- Downloading all associated JARs into a libs directory in the same directory from which Burp was launched
- Launching the application and testing
The first two requirements are easy enough. The extension is easily downloaded and loaded within Burp, and configuring Java’s proxy settings through the Java control panel is easy as well.
The third requirement is easy if the site doesn’t require any authentication to access the JNLP file or associated JARs. There is a Java based application named jnlpdownloader that can be used to automatically download the associated JAR files. The reason these are required is that JDSer-NG must load these JAR files to appropriately deserialize and then reserialize data transferred in the communication so that the requests/responses can be man-in-the-middled. This can be a bit of a pain though if access to the JNLP file or JAR files requires authentication through an established session with a cookie, or BASIC/DIGEST/NTLM authentication. Unfortunately, in my experience, authentication is often required.
I decided to resolve this small issue by writing a Python based script that downloads the JAR files and can work with cookie, BASIC, DIGEST, or NTLM based authentication. The tool is also named jnlpdownloader and can be found on GitHub here.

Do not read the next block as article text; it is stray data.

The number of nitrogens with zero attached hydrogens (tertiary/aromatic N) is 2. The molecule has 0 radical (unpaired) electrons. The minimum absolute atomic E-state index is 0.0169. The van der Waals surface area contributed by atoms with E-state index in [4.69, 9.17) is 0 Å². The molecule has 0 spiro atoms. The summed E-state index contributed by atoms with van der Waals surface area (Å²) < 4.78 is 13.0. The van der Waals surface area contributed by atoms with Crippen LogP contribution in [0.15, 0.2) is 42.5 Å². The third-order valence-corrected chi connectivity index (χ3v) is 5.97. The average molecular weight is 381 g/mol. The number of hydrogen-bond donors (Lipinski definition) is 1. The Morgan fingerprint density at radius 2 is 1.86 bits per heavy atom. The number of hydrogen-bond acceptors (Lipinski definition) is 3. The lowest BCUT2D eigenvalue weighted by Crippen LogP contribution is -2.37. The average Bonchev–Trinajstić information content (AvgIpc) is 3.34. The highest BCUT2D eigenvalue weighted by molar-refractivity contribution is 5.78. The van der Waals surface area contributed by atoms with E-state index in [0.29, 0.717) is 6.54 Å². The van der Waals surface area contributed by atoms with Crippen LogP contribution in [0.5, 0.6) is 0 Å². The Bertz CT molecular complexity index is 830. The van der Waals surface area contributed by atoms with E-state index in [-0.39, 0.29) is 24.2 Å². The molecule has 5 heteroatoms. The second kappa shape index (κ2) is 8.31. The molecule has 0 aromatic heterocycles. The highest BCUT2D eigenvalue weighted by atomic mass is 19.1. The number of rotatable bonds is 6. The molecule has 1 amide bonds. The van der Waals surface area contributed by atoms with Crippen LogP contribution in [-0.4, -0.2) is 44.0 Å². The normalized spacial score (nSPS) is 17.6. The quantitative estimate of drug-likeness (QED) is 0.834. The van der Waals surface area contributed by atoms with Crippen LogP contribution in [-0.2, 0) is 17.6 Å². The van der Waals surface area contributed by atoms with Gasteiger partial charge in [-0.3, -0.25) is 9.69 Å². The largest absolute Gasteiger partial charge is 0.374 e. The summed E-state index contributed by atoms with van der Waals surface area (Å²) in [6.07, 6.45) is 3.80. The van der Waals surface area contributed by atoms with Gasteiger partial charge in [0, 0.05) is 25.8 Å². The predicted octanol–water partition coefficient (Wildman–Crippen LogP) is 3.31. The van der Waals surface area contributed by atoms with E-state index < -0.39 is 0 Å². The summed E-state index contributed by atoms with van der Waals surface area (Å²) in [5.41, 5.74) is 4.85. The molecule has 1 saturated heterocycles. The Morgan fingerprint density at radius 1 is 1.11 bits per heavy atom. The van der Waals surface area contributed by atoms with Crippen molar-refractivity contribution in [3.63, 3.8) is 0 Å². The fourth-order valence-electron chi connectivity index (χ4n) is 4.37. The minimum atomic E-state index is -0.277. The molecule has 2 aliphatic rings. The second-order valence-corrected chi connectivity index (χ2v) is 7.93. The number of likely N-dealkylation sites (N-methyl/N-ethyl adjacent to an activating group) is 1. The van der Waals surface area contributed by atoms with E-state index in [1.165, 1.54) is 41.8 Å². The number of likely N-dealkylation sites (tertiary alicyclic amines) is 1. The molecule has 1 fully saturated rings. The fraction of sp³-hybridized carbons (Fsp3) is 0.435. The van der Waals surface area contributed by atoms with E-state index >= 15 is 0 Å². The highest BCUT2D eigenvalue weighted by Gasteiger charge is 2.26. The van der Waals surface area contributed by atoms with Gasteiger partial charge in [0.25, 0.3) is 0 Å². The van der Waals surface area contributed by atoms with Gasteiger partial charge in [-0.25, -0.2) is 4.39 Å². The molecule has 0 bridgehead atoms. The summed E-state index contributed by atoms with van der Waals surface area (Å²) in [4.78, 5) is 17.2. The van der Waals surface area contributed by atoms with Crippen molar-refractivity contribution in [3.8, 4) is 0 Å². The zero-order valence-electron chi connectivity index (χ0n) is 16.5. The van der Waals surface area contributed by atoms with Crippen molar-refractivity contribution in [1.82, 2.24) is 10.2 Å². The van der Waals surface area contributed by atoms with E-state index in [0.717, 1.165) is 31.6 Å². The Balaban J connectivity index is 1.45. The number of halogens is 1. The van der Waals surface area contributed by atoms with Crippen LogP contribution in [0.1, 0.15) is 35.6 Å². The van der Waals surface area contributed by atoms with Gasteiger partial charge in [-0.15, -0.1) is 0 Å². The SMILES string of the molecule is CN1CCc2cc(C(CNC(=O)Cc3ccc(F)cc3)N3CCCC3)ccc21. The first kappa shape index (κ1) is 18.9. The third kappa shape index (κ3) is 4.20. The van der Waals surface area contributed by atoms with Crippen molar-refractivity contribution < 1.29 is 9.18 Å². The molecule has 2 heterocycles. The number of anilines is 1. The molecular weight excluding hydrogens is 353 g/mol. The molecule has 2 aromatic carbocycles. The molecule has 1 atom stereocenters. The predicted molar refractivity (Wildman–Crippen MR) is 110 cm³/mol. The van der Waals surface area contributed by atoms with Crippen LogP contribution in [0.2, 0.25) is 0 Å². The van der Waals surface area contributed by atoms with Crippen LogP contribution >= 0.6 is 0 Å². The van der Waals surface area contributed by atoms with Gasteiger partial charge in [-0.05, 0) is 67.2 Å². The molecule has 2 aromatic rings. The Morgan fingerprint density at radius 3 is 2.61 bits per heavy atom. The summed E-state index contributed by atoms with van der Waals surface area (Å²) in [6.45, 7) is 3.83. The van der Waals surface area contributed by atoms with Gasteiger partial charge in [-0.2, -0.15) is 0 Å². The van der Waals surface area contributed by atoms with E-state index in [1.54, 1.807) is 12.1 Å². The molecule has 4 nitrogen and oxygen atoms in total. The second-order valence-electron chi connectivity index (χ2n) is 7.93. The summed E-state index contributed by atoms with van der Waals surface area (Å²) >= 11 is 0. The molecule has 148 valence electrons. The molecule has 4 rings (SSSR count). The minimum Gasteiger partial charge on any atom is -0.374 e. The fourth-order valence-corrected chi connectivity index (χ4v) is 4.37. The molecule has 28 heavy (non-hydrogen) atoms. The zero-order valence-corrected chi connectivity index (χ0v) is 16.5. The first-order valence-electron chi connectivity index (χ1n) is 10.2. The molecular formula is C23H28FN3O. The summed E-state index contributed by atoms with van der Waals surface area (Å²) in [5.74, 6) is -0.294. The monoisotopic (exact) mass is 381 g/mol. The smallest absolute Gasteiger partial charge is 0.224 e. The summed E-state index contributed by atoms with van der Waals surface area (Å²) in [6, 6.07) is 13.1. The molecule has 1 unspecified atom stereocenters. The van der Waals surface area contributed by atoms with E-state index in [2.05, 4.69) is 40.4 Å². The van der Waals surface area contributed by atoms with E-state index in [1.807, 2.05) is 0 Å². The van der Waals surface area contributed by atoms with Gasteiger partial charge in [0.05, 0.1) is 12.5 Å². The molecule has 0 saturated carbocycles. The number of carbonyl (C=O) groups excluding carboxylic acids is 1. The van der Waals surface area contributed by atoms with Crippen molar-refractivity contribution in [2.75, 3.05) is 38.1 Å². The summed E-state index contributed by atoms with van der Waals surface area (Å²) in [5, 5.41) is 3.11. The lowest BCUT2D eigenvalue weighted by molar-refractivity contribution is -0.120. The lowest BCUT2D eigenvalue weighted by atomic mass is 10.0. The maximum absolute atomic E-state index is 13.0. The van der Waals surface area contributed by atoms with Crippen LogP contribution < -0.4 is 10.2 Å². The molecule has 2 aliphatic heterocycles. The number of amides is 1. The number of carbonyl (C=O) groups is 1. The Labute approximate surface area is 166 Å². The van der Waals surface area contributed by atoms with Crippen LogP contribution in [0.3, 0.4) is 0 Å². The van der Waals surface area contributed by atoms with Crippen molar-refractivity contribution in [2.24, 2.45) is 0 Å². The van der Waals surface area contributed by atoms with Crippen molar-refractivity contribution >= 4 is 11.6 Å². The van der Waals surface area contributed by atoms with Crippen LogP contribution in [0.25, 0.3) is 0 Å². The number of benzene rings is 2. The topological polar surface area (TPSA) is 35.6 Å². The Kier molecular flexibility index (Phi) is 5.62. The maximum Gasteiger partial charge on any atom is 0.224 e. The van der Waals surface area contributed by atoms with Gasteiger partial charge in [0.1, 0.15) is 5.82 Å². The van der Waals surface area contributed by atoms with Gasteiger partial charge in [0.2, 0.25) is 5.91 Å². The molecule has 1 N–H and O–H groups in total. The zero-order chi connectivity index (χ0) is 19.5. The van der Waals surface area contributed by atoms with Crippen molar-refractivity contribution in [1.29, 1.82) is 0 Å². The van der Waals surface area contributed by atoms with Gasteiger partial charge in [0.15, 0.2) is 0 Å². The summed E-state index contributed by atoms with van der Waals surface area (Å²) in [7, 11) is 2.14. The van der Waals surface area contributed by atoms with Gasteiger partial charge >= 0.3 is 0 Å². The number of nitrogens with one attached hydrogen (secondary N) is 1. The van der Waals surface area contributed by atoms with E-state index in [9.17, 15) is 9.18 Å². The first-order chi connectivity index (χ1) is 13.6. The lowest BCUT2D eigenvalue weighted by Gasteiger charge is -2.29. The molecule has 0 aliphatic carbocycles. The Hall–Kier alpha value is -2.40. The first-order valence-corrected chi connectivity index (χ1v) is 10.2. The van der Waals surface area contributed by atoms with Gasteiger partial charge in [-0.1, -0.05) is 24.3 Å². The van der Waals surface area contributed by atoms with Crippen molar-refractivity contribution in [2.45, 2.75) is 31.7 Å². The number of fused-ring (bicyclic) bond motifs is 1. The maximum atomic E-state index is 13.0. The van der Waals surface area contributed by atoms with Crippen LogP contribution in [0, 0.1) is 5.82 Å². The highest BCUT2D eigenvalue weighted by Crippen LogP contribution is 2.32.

Usage information for the script follows:
usage: jnlpdownloader.py [-h] --link LINK [--ntlmuser NTLMUSER] [--ntlmpass NTLMPASS] [--basicuser BASICUSER] [--basicpass BASICPASS] [--digestuser DIGESTUSER] [--digestpass DIGESTPASS] [--cookie COOKIE] Download JAR files associated with a JNLP file optional arguments: -h, --help show this help message and exit --link LINK the full URL to the JNLP file (must include http(s)://) (default: None) --ntlmuser NTLMUSER use NTLM authentication with this username (format of domain \\ username) (default: None) --ntlmpass NTLMPASS use NTLM authentication with this password (default: None) --basicuser BASICUSER use BASIC authentication with this username (default: None) --basicpass BASICPASS use BASIC authentication with this password (default: None) --digestuser DIGESTUSER use DIGEST authentication with this username (default: None) --digestpass DIGESTPASS use DIGEST authentication with this password (default: None) --cookie COOKIE use a previously established sessions cookie (default: None) Example: jnlpdownloader.py --link https://www.example.com/jnlp/sample.jnlp
Hopefully this script is helpful to others.